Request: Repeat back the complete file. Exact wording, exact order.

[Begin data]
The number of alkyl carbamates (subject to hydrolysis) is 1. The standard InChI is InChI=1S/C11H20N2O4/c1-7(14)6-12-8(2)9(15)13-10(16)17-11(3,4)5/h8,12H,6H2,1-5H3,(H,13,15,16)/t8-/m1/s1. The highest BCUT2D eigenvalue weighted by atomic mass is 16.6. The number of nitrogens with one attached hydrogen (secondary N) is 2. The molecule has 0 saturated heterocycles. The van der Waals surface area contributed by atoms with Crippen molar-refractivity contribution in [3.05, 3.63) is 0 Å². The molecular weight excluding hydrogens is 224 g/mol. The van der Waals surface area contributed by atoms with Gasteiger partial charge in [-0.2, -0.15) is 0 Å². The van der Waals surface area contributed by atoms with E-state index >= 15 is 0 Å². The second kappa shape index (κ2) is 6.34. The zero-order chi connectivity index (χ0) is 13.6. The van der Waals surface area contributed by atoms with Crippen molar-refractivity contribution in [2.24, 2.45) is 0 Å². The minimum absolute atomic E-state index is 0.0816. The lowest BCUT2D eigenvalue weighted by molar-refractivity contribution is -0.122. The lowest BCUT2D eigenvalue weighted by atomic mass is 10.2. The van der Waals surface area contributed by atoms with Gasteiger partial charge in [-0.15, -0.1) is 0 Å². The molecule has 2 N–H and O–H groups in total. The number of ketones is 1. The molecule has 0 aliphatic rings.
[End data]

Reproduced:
The number of alkyl carbamates (subject to hydrolysis) is 1. The standard InChI is InChI=1S/C11H20N2O4/c1-7(14)6-12-8(2)9(15)13-10(16)17-11(3,4)5/h8,12H,6H2,1-5H3,(H,13,15,16)/t8-/m1/s1. The highest BCUT2D eigenvalue weighted by atomic mass is 16.6. The number of nitrogens with one attached hydrogen (secondary N) is 2. The molecule has 0 saturated heterocycles. The van der Waals surface area contributed by atoms with Crippen molar-refractivity contribution in [3.05, 3.63) is 0 Å². The molecular weight excluding hydrogens is 224 g/mol. The van der Waals surface area contributed by atoms with Gasteiger partial charge in [-0.2, -0.15) is 0 Å². The van der Waals surface area contributed by atoms with E-state index >= 15 is 0 Å². The second kappa shape index (κ2) is 6.34. The zero-order chi connectivity index (χ0) is 13.6. The van der Waals surface area contributed by atoms with Crippen molar-refractivity contribution in [2.24, 2.45) is 0 Å². The minimum absolute atomic E-state index is 0.0816. The lowest BCUT2D eigenvalue weighted by molar-refractivity contribution is -0.122. The lowest BCUT2D eigenvalue weighted by atomic mass is 10.2. The van der Waals surface area contributed by atoms with Gasteiger partial charge in [-0.15, -0.1) is 0 Å². The molecule has 2 N–H and O–H groups in total. The number of ketones is 1. The molecule has 0 aliphatic rings.